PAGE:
Thus, very similar activities may be governable by the two structures at very similar costs. In fact, it is not uncommon to see alternative governance structures at use in the same industry at the same time, with the companies using alternative structures experiencing very similar product costs and very similar levels of profitability. For instance, for many decades Ford was highly vertically integrated and Chrysler highly disintegrated, yet the two companies had similar success.
Suppose there were no employment law, so that every relationship had to negotiate its contract; call the contract the chain and a store manager would negotiate the "ideal contract." If that ideal contract would closely resemble the default contract established by employment law, then employer and employee can avoid bargaining costs by accepting the standard employment relation in lieu of a contract. As the ideal contract varies from that assumed by employment law, the standard employment relation becomes an imperfect governance structure; eventually the employer and employee are justified in bearing the costs of negotiating an employment contract that alters the standard terms. And as the nature of the relationship diverges still further from the standard employment relation, they may forgo an employment relationship altogether and rely entirely on contractual terms. In this case, they have ceased to be vertically integrated, and have become independent contractors.
From this perspective, the alternatives - vertical integration, or contracts - are not dichotomous, but ranges on a continuum. For some points on the continuum, the advantages of an employment relation over contracting may be significant; for others, the advantages of contracting over employment may be great; but for some, the value of the two structures may be equal.
It's possible that Starbucks and Subway are nearly indifferent as to which structure governs relations with store managers. If Starbucks and Subway were indeed indifferent between structures, it might be very difficult to pin down the specific economic factors which tilted Starbucks toward integration and Subway toward contracting - which straws, as it were, tipped the balance. Evidence suggests that Starbucks is nearly indifferent between structures: Starbucks currently has 1500 licensed franchises and 5700 corporate-owned stores. However, Subway, which has 17,500 franchises and only one company-owned unit which it uses for research and development, appears devoted to the disintegrated model.
2. Dynamic transaction costs may be more significant than continuing transaction costs.
Dynamic transaction costs are transaction costs which are of only transient importance. They are incurred during the period of entrepreneurship when the value network is created, not during the operating period when relationships are stable. In transaction cost economics as developed by Oliver Williamson, one would look to the operating period and ask which governance structure offers the lowest operating costs. However, the costs of entrepreneurship are certainly not negligible. If one structure is favored during the entrepreneurial period, but a different structure favored during the operating period, then the operating period may commence with a less-than-optimal structure. If the advantages of the optimal structure are great enough to justify the transaction costs involved in switching structures, then the value network will change structures early in the operating period; if not, it may retain a less-than-optimal structure.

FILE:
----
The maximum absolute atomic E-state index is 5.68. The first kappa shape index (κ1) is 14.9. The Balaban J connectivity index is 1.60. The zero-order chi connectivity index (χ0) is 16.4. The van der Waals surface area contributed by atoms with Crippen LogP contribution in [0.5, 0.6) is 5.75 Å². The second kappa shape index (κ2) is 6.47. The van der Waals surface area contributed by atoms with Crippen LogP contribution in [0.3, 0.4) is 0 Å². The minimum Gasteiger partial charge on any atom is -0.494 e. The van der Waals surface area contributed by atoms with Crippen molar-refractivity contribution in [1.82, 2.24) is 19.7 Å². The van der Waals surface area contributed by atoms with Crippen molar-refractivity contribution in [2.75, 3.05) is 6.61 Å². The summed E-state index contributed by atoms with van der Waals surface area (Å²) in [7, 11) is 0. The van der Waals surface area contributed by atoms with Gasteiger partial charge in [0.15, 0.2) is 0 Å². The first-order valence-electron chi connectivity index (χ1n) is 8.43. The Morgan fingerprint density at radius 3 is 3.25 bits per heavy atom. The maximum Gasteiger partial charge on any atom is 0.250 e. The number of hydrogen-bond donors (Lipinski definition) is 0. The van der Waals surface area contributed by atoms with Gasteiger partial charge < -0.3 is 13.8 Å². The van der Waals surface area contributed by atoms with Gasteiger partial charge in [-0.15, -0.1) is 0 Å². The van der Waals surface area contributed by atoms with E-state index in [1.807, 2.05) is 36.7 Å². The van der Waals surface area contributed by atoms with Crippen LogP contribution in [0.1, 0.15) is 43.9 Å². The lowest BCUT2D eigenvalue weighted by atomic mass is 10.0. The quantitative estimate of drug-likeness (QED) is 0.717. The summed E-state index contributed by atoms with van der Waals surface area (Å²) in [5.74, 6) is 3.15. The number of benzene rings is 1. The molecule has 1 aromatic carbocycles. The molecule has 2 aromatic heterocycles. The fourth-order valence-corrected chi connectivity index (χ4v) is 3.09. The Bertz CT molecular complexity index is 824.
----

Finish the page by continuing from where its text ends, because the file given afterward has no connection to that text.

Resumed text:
According to Langlois and Robertson (1995), it has often been the case that vertical integration is sought during entrepreneurial periods, yet companies subsequently disintegrate after the operating environment becomes stable. Suppose Starbucks is an example of a company that, due to dynamic transaction costs, adopted a vertically integrated structure during its entrepreneurial period, and then finds itself in a stable operating environment in which it would be better off with franchise structure like the one Subway has. Still, it may not be worthwhile for Starbucks to make the transition, if the gain from an optimal structure would be small.
What might have been the source of these dynamic transaction costs? Suppose Starbucks was offering an innovative product whose value potential franchisees would have difficulty evaluating. Then during the period when the value of Starbucks' product was unproven, potential franchise-owners might underbid, in the opinion of Starbucks, for franchises. It might be more profitable for Starbucks to adopt a vertically integrated structure until the value of its innovation was proven.